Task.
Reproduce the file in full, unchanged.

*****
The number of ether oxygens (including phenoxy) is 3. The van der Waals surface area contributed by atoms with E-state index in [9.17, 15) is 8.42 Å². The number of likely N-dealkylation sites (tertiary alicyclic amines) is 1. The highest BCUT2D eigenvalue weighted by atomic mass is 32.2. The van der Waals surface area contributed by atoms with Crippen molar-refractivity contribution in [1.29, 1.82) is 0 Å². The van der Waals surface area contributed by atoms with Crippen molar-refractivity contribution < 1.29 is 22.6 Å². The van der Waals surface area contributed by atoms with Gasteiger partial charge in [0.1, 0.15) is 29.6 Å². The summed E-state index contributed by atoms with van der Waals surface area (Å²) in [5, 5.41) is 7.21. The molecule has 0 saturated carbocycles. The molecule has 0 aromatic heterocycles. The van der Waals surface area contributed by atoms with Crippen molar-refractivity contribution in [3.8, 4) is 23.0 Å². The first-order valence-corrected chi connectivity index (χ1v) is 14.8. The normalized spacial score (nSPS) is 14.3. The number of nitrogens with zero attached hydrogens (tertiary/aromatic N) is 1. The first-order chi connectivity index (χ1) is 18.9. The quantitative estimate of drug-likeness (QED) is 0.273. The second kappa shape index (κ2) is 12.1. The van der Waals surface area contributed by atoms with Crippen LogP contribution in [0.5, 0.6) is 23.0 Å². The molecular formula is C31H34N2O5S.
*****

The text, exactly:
The number of ether oxygens (including phenoxy) is 3. The van der Waals surface area contributed by atoms with E-state index in [9.17, 15) is 8.42 Å². The number of likely N-dealkylation sites (tertiary alicyclic amines) is 1. The highest BCUT2D eigenvalue weighted by atomic mass is 32.2. The van der Waals surface area contributed by atoms with Crippen molar-refractivity contribution in [1.29, 1.82) is 0 Å². The van der Waals surface area contributed by atoms with Crippen molar-refractivity contribution < 1.29 is 22.6 Å². The van der Waals surface area contributed by atoms with Gasteiger partial charge in [0.1, 0.15) is 29.6 Å². The summed E-state index contributed by atoms with van der Waals surface area (Å²) in [5, 5.41) is 7.21. The molecule has 0 saturated carbocycles. The molecule has 0 aromatic heterocycles. The van der Waals surface area contributed by atoms with Crippen molar-refractivity contribution in [3.8, 4) is 23.0 Å². The first-order valence-corrected chi connectivity index (χ1v) is 14.8. The normalized spacial score (nSPS) is 14.3. The number of nitrogens with zero attached hydrogens (tertiary/aromatic N) is 1. The first-order chi connectivity index (χ1) is 18.9. The quantitative estimate of drug-likeness (QED) is 0.273. The second kappa shape index (κ2) is 12.1. The van der Waals surface area contributed by atoms with Crippen LogP contribution in [0.5, 0.6) is 23.0 Å². The molecular formula is C31H34N2O5S.